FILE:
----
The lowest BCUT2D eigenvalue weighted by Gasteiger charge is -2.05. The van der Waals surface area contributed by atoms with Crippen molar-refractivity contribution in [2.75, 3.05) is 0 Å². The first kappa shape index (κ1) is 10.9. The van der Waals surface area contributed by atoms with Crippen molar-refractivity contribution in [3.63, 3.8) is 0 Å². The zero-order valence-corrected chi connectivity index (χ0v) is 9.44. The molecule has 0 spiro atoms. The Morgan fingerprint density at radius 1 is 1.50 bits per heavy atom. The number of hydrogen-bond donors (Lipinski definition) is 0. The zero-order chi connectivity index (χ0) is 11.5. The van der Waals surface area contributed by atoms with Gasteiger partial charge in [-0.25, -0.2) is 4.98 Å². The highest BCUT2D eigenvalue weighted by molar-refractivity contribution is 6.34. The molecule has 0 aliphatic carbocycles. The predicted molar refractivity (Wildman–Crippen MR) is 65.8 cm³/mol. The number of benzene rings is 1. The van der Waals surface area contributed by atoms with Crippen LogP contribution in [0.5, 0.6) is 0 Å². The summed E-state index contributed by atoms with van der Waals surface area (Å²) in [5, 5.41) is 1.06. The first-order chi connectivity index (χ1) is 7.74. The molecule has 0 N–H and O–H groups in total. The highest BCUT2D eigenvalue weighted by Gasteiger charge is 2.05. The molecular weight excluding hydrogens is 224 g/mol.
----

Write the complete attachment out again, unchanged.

The lowest BCUT2D eigenvalue weighted by Gasteiger charge is -2.05. The van der Waals surface area contributed by atoms with Crippen molar-refractivity contribution in [2.75, 3.05) is 0 Å². The first kappa shape index (κ1) is 10.9. The van der Waals surface area contributed by atoms with Crippen molar-refractivity contribution in [3.63, 3.8) is 0 Å². The zero-order valence-corrected chi connectivity index (χ0v) is 9.44. The molecule has 0 spiro atoms. The Morgan fingerprint density at radius 1 is 1.50 bits per heavy atom. The number of hydrogen-bond donors (Lipinski definition) is 0. The zero-order chi connectivity index (χ0) is 11.5. The van der Waals surface area contributed by atoms with Gasteiger partial charge in [-0.25, -0.2) is 4.98 Å². The highest BCUT2D eigenvalue weighted by molar-refractivity contribution is 6.34. The molecule has 0 aliphatic carbocycles. The predicted molar refractivity (Wildman–Crippen MR) is 65.8 cm³/mol. The number of benzene rings is 1. The van der Waals surface area contributed by atoms with Crippen LogP contribution in [0.5, 0.6) is 0 Å². The summed E-state index contributed by atoms with van der Waals surface area (Å²) in [5, 5.41) is 1.06. The first-order chi connectivity index (χ1) is 7.74. The molecule has 0 N–H and O–H groups in total. The highest BCUT2D eigenvalue weighted by Gasteiger charge is 2.05. The molecular weight excluding hydrogens is 224 g/mol.